By having a rapid coup with little blood shed, the military believed they were rescuing the situation. However, this immediately cut off the funds to the health and community centers since they were government owned. The money from the carnival helped to keep the center open for two months until the funds were restored.
         During a visit to Honduras, Sargent Shriver assured us that this news would have gladdened President Kennedy’s heart, had he been alive. Shriver stopped at the Center and shared this with the people. Some wept, others beamed proudly.

    (Twenty-five years later, our Honduras I group had a reunion up in the mountains of Mexico where our Peace Corps Director for Honduras now had a home. As we were shopping in the tiny little tiendas, we all stopped and looked. There was a big faded photo of Jack and Jackie Kennedy proudly displayed in the back of the shop with a black ribbon framing their photos. The memory was still carried in the hearts of some. And I have the memory of the happy faces during the day camp activities.)

    Bridge building
    The military stayed in power in Honduras for decades.
         Right after the coup they began to approach Peace Corps Volunteers to see if they could work with them. They knew the Volunteers were liked and respected even though the people were often curious as to why we were there. I was asked frequently as to why in the world I would want to come to Honduras? Their theory was we had everything in the United States and they were poor. Many thought everyone in the United States was rich. At least that’s the way they saw us in the movies.
         Out in one of the rural barrios, one Volunteer was helping the people build a wooden bridge so that they could still get their sugar cane to the market during the rainy season. The military thought this was a wonderful way to win favor with the people. “We will build the bridge for them,” they proclaimed. The Volunteer was able to show them that by helping the people to build the bridge themselves rather than doing it for them, they would be able to build future bridges by themselves. We have photos of the village people, the military and the volunteer standing proudly on the completed bridge.

    A new water supply
    Next the people wanted a water spigot in their village so the women wouldn’t have to haul the water all of the way from the river. The military eagerly said they would get the equipment and dig the trench so the village people could have the water. Once again, the Peace Corps Volunteer showed them the pride the villagers were feeling as they saw the spigot getting closer and closer.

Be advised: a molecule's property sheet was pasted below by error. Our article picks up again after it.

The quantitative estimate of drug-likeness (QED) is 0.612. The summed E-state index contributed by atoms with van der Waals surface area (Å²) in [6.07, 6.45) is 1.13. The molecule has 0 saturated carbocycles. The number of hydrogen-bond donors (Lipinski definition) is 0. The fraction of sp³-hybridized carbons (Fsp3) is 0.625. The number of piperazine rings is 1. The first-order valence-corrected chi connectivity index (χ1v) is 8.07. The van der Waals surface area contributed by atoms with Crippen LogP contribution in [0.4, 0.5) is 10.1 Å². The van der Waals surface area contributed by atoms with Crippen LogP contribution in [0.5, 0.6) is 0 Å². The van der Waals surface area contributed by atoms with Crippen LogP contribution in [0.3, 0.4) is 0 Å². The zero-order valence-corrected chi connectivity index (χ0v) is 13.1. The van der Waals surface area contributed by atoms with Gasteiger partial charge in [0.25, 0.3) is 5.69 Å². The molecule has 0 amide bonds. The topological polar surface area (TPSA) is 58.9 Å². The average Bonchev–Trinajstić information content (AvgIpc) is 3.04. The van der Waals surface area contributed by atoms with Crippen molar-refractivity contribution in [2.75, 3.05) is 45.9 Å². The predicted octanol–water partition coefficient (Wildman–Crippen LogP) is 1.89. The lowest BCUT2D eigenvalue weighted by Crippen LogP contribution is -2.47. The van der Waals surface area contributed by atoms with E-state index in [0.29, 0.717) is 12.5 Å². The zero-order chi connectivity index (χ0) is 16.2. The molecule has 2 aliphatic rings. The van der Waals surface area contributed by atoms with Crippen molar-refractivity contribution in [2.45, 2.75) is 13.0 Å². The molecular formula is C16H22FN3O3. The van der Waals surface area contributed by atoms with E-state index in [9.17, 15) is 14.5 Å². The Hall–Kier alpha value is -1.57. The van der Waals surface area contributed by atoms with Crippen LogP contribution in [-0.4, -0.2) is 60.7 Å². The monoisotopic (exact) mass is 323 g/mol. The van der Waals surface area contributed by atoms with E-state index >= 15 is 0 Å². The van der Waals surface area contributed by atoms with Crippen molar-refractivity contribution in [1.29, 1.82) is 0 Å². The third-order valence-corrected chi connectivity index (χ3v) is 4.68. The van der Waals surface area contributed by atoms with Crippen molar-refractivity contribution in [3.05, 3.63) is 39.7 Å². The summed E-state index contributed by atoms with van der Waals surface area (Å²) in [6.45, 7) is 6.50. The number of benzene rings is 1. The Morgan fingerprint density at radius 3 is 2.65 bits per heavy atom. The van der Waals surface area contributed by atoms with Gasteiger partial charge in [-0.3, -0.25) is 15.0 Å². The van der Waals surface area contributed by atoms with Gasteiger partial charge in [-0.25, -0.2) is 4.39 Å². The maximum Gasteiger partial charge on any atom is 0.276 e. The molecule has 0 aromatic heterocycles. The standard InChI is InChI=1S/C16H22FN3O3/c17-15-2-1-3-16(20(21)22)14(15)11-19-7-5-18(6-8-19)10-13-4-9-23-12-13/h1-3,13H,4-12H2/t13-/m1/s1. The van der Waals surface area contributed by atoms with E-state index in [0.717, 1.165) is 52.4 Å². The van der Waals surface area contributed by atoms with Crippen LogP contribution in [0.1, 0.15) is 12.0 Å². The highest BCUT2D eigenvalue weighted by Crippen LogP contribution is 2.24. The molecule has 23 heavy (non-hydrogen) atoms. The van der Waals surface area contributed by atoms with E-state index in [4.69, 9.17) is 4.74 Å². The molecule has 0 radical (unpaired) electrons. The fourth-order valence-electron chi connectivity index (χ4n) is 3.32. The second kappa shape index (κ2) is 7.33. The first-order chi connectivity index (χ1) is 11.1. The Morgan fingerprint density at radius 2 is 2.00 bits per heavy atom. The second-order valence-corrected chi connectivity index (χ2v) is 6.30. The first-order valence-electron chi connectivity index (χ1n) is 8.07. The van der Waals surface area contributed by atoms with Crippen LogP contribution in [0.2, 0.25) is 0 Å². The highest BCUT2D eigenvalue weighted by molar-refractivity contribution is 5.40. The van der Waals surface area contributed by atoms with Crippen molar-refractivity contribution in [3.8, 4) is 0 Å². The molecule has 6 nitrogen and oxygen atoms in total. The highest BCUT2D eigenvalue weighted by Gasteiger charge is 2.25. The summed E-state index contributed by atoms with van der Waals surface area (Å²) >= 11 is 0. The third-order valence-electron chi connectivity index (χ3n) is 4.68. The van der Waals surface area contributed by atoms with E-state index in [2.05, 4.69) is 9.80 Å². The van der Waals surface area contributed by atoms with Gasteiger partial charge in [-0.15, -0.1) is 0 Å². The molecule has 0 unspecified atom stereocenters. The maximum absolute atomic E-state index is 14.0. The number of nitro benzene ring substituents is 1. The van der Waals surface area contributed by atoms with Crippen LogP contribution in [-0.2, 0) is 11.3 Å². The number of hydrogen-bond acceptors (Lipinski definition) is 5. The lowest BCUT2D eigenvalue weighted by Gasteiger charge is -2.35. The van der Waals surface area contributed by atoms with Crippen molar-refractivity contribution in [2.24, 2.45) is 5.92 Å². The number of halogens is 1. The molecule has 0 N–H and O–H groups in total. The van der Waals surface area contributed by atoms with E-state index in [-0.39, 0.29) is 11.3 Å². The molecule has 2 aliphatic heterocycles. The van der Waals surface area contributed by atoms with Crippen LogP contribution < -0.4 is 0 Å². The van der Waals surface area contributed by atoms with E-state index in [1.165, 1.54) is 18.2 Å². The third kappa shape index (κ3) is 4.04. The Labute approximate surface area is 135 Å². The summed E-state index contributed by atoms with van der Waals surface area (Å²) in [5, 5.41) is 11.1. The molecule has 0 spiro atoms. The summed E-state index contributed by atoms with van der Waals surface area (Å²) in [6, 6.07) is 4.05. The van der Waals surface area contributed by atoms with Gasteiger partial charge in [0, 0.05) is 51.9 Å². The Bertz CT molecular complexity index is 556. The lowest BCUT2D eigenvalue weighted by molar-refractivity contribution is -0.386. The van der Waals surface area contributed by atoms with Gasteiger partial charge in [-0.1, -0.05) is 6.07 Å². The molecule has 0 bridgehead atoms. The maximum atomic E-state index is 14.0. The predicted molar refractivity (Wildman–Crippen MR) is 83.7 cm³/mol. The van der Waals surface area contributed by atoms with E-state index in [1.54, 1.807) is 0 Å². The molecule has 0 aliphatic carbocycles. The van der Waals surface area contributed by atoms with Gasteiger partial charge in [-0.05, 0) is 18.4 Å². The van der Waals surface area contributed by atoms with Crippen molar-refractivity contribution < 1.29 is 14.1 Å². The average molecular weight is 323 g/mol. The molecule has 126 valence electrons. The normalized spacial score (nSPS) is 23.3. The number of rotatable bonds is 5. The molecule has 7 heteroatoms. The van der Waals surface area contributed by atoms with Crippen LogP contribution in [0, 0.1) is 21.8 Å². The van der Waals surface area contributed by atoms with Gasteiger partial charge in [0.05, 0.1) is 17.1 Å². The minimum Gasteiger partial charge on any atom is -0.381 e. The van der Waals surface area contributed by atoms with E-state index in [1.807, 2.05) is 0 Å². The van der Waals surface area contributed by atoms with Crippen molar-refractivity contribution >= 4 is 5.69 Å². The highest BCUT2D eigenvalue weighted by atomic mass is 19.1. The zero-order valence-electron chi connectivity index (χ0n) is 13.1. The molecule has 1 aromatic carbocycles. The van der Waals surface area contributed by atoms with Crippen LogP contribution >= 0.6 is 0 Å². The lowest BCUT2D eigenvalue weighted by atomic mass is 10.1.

The villagers held little fund raising parties, mostly selling warm beer. When they had the money to buy a length of pipe, they would celebrate with another fund raising party and make a big fuss over how much closer they were to their goal. They didn’t dig a trench. They just laid the pipe with great pride on the ground. Then they would step back and see how far they had already come. By the time our two year tour of duty was complete, the spigot was in the middle of their village and more photos had been taken.

    The next project was to build outhouses so the villagers no longer would have to use the bushes. This time the military supplied shovels and lumber at a reduced price. They didn’t try to do the digging for them. They finally understood the concept of community development, “Feed them fish and they will be hungry the next day. Show them how to fish, and they will never be hungry again.”

    The Peace Corps has been in Honduras since 1962 when we arrived and the locals wondered who we were? Missionaries? Peace Corps — Cuerpo de Paz? Peace group? What does that mean? And who were these Norte Americanos who were always broke? They walked or drove Jeeps, not those big American cars that could barely negotiate the narrow streets.
         Now they know.
         Now they know we are people who care, people who laugh with them and speak their language. People who are fulfilling a dream that started with a President’s Dream — send our best to these developing countries. Were we the best? I don’t know. Each of us had our own reasons for joining the Peace Corps. My experience changed my life forever. I thank my lucky stars for being an American. How good we have it. We are the envy of the world. Freedom. I will never ever take it for granted again.

    Carol Welsh is the author of When You’re Seeing Red…STOP! and the forthcoming Push Here to Start: A Practical Approach for Diffusing Hot Buttons.